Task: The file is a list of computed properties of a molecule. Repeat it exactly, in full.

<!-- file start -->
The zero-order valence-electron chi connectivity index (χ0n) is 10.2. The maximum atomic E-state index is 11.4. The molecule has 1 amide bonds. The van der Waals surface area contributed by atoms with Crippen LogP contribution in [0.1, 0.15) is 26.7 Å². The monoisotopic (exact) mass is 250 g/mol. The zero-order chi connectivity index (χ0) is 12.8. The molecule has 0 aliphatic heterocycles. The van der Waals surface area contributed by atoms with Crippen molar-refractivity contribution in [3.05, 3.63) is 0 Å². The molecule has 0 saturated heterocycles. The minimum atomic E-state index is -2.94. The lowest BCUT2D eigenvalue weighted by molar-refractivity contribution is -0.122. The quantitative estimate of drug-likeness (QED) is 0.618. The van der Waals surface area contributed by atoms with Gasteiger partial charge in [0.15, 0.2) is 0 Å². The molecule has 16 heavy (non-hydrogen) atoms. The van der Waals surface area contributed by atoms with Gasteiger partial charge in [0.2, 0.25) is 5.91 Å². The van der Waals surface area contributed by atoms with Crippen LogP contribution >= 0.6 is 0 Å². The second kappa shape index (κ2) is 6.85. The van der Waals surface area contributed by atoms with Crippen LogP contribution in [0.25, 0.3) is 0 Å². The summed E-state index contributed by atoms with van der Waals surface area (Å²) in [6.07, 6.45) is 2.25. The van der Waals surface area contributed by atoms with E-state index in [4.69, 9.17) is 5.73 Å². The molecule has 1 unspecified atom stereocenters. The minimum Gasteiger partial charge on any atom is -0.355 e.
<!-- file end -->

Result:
The zero-order valence-electron chi connectivity index (χ0n) is 10.2. The maximum atomic E-state index is 11.4. The molecule has 1 amide bonds. The van der Waals surface area contributed by atoms with Crippen LogP contribution in [0.1, 0.15) is 26.7 Å². The monoisotopic (exact) mass is 250 g/mol. The zero-order chi connectivity index (χ0) is 12.8. The molecule has 0 aliphatic heterocycles. The van der Waals surface area contributed by atoms with Crippen molar-refractivity contribution in [3.05, 3.63) is 0 Å². The molecule has 0 saturated heterocycles. The minimum atomic E-state index is -2.94. The lowest BCUT2D eigenvalue weighted by molar-refractivity contribution is -0.122. The quantitative estimate of drug-likeness (QED) is 0.618. The van der Waals surface area contributed by atoms with Gasteiger partial charge in [0.15, 0.2) is 0 Å². The molecule has 16 heavy (non-hydrogen) atoms. The van der Waals surface area contributed by atoms with Gasteiger partial charge in [0.2, 0.25) is 5.91 Å². The van der Waals surface area contributed by atoms with Crippen LogP contribution >= 0.6 is 0 Å². The second kappa shape index (κ2) is 6.85. The van der Waals surface area contributed by atoms with Crippen LogP contribution in [0.25, 0.3) is 0 Å². The summed E-state index contributed by atoms with van der Waals surface area (Å²) in [6.07, 6.45) is 2.25. The van der Waals surface area contributed by atoms with E-state index in [4.69, 9.17) is 5.73 Å². The molecule has 1 unspecified atom stereocenters. The minimum Gasteiger partial charge on any atom is -0.355 e.